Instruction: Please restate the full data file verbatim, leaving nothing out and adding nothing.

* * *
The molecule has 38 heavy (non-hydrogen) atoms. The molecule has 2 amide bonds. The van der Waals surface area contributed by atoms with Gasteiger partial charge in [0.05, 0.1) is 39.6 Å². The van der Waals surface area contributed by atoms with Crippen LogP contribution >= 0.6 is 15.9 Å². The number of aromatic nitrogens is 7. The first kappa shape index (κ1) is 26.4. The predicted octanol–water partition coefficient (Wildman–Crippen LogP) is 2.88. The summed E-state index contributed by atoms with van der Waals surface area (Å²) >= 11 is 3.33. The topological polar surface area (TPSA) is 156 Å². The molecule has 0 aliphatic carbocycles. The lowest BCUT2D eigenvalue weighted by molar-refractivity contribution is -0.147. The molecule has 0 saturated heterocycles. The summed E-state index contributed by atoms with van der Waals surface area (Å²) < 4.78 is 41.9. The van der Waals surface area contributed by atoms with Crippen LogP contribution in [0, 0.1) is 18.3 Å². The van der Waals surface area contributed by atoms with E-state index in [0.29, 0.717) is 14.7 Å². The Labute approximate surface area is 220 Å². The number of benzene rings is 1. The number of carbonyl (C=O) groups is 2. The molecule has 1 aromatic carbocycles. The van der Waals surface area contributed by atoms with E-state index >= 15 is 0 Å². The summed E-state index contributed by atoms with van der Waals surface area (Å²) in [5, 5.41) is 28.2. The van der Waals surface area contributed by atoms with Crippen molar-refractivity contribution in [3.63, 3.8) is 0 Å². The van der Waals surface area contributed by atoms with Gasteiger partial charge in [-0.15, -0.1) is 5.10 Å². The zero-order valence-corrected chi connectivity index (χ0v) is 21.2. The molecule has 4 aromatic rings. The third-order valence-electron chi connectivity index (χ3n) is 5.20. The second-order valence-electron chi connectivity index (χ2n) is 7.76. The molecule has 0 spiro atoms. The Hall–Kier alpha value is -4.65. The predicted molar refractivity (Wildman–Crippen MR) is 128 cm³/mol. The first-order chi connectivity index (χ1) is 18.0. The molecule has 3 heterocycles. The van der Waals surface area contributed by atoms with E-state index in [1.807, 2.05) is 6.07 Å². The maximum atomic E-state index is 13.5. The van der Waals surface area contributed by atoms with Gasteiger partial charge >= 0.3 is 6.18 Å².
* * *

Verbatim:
The molecule has 38 heavy (non-hydrogen) atoms. The molecule has 2 amide bonds. The van der Waals surface area contributed by atoms with Gasteiger partial charge in [0.05, 0.1) is 39.6 Å². The van der Waals surface area contributed by atoms with Crippen LogP contribution >= 0.6 is 15.9 Å². The number of aromatic nitrogens is 7. The first kappa shape index (κ1) is 26.4. The predicted octanol–water partition coefficient (Wildman–Crippen LogP) is 2.88. The summed E-state index contributed by atoms with van der Waals surface area (Å²) >= 11 is 3.33. The topological polar surface area (TPSA) is 156 Å². The molecule has 0 aliphatic carbocycles. The lowest BCUT2D eigenvalue weighted by molar-refractivity contribution is -0.147. The molecule has 0 saturated heterocycles. The summed E-state index contributed by atoms with van der Waals surface area (Å²) < 4.78 is 41.9. The van der Waals surface area contributed by atoms with Crippen LogP contribution in [0, 0.1) is 18.3 Å². The van der Waals surface area contributed by atoms with E-state index in [0.29, 0.717) is 14.7 Å². The Labute approximate surface area is 220 Å². The number of benzene rings is 1. The number of carbonyl (C=O) groups is 2. The molecule has 1 aromatic carbocycles. The van der Waals surface area contributed by atoms with E-state index >= 15 is 0 Å². The summed E-state index contributed by atoms with van der Waals surface area (Å²) in [5, 5.41) is 28.2. The van der Waals surface area contributed by atoms with Crippen molar-refractivity contribution in [3.63, 3.8) is 0 Å². The van der Waals surface area contributed by atoms with Gasteiger partial charge in [-0.15, -0.1) is 5.10 Å². The zero-order valence-corrected chi connectivity index (χ0v) is 21.2. The molecule has 4 aromatic rings. The third-order valence-electron chi connectivity index (χ3n) is 5.20. The second-order valence-electron chi connectivity index (χ2n) is 7.76. The molecule has 0 spiro atoms. The Hall–Kier alpha value is -4.65. The predicted molar refractivity (Wildman–Crippen MR) is 128 cm³/mol. The first-order chi connectivity index (χ1) is 18.0. The molecule has 3 heterocycles. The van der Waals surface area contributed by atoms with E-state index in [1.807, 2.05) is 6.07 Å². The maximum atomic E-state index is 13.5. The van der Waals surface area contributed by atoms with Gasteiger partial charge >= 0.3 is 6.18 Å².